|Year of Birth:||1902|
|Year of Death:||1977|
Sergei Yakovlevich Lemeshev (Russian: Серге́й Я́ковлевич Ле́мешев, born July 10 1902, Staroye Knyazevo, Tver Governorate – died June 26, 1977, Moscow) was one of the most well-known and beloved Russian operatic lyric tenors.
Lemeshev was born into a peasant family, and his father wanted him to become a cobbler. In 1914, he left a parish school and was sent to be trained to make shoes in St Petersburg. In 1917, he graduated from school in Tver, where he received vocal training. He began first at a local workers' club and later moved to Moscow.
Between 1921 and 1925, he studied at the Moscow Conservatory with Nazari Raisky. In 1924, he sang in the opera studio of Konstantin Stanislavsky. From 1926 and 1931, he sang in the theatres of Sverdlovsk, Harbin, and Tbilisi.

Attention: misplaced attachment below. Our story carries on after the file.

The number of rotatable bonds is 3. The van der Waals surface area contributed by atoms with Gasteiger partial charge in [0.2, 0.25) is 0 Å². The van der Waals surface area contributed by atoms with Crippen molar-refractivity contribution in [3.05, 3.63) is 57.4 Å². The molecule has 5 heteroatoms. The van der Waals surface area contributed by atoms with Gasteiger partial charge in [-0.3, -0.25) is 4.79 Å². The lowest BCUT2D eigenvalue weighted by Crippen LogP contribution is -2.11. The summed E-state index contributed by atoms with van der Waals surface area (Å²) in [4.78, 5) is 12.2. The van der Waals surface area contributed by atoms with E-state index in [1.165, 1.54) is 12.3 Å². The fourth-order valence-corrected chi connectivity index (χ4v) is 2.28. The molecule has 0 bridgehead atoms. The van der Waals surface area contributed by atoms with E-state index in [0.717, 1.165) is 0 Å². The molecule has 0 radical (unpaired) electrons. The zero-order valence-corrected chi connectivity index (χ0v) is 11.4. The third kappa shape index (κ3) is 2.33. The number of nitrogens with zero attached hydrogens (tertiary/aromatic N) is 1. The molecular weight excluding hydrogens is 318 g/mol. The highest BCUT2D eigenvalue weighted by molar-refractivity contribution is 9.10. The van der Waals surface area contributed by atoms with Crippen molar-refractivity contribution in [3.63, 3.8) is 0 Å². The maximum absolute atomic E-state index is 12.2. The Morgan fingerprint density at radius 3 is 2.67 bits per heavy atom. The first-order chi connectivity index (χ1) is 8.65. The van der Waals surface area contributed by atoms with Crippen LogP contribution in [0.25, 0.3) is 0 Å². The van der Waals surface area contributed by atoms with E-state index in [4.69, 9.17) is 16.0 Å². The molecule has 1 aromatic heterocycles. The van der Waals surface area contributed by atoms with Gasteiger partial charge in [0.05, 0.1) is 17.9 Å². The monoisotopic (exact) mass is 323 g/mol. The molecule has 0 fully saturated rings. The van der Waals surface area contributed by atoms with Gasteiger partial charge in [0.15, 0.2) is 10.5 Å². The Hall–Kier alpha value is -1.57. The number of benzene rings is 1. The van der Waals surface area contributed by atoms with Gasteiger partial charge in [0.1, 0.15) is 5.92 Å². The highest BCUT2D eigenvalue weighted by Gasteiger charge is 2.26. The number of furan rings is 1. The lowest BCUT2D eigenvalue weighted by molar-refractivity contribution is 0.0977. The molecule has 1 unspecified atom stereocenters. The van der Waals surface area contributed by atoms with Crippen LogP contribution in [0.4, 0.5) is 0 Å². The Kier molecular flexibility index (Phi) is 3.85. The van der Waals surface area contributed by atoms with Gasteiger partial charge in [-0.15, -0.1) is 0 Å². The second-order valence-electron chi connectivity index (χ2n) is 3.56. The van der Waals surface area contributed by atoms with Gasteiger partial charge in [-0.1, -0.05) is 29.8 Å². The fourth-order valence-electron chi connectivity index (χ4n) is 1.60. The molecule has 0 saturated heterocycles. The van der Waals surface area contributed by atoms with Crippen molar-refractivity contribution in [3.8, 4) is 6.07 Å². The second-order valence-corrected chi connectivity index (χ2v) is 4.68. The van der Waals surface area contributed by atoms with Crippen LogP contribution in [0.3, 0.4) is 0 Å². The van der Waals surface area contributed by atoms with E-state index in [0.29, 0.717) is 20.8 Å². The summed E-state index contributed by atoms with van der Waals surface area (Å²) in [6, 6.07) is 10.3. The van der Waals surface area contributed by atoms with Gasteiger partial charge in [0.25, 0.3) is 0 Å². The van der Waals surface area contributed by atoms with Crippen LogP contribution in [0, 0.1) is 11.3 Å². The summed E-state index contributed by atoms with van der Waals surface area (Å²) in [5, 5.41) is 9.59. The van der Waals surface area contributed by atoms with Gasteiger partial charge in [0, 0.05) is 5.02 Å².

In 1931 Lemeshev was invited to the Bolshoi Theatre, made his debut and eventually became the theatre's soloist. His lyrical tenor of an unusually soft and light timbre almost at once brought him love and popularity among admirers of the operatic art. Nevertheless, Lemeshev was a great worker and worked hard to develop each of his opera roles. His vocal and artistic qualities, evident to every listener, are beauty of timbre, musicality, effortlessness of vocal production, expressiveness, very clear diction and incredible pianissimo. The best years of his operatic career were from 1931 to 1942. He was also an outstanding concert singer and a brilliant performer of traditional Russian folk songs. In 1938, he became the first artist to sing all 100 romances by Tchaikovsky in 5 concerts. Folk songs broadcast on the radio further sealed his stature as a truly national singer.